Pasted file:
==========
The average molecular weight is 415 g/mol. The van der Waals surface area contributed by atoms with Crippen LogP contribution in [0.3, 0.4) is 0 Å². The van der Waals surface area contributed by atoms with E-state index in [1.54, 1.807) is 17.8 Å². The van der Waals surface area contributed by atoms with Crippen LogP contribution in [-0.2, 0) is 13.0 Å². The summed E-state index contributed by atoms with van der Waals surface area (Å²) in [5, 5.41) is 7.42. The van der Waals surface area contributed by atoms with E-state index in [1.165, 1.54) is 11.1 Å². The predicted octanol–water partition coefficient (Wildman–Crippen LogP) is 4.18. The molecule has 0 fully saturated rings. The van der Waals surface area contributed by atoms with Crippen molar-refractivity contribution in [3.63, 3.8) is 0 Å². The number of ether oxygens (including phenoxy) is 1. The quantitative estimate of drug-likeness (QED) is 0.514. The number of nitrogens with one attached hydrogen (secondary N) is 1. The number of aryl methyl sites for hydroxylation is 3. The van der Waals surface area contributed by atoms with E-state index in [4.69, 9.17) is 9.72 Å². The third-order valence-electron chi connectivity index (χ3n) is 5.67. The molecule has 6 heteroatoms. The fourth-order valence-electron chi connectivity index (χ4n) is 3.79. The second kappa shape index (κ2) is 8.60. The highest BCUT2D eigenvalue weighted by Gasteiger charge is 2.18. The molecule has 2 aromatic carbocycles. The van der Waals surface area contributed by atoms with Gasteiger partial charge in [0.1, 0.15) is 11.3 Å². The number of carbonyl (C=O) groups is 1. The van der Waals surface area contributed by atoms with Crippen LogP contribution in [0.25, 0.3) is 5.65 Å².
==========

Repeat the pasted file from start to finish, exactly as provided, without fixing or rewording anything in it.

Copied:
The average molecular weight is 415 g/mol. The van der Waals surface area contributed by atoms with Crippen LogP contribution in [0.3, 0.4) is 0 Å². The van der Waals surface area contributed by atoms with E-state index in [1.54, 1.807) is 17.8 Å². The van der Waals surface area contributed by atoms with Crippen LogP contribution in [-0.2, 0) is 13.0 Å². The summed E-state index contributed by atoms with van der Waals surface area (Å²) in [5, 5.41) is 7.42. The van der Waals surface area contributed by atoms with E-state index in [1.165, 1.54) is 11.1 Å². The predicted octanol–water partition coefficient (Wildman–Crippen LogP) is 4.18. The molecule has 0 fully saturated rings. The van der Waals surface area contributed by atoms with Crippen molar-refractivity contribution in [3.63, 3.8) is 0 Å². The number of ether oxygens (including phenoxy) is 1. The quantitative estimate of drug-likeness (QED) is 0.514. The number of nitrogens with one attached hydrogen (secondary N) is 1. The number of aryl methyl sites for hydroxylation is 3. The van der Waals surface area contributed by atoms with E-state index in [4.69, 9.17) is 9.72 Å². The third-order valence-electron chi connectivity index (χ3n) is 5.67. The molecule has 6 heteroatoms. The fourth-order valence-electron chi connectivity index (χ4n) is 3.79. The second kappa shape index (κ2) is 8.60. The highest BCUT2D eigenvalue weighted by Gasteiger charge is 2.18. The molecule has 2 aromatic carbocycles. The van der Waals surface area contributed by atoms with Gasteiger partial charge in [0.1, 0.15) is 11.3 Å². The number of carbonyl (C=O) groups is 1. The van der Waals surface area contributed by atoms with Crippen LogP contribution in [0.25, 0.3) is 5.65 Å².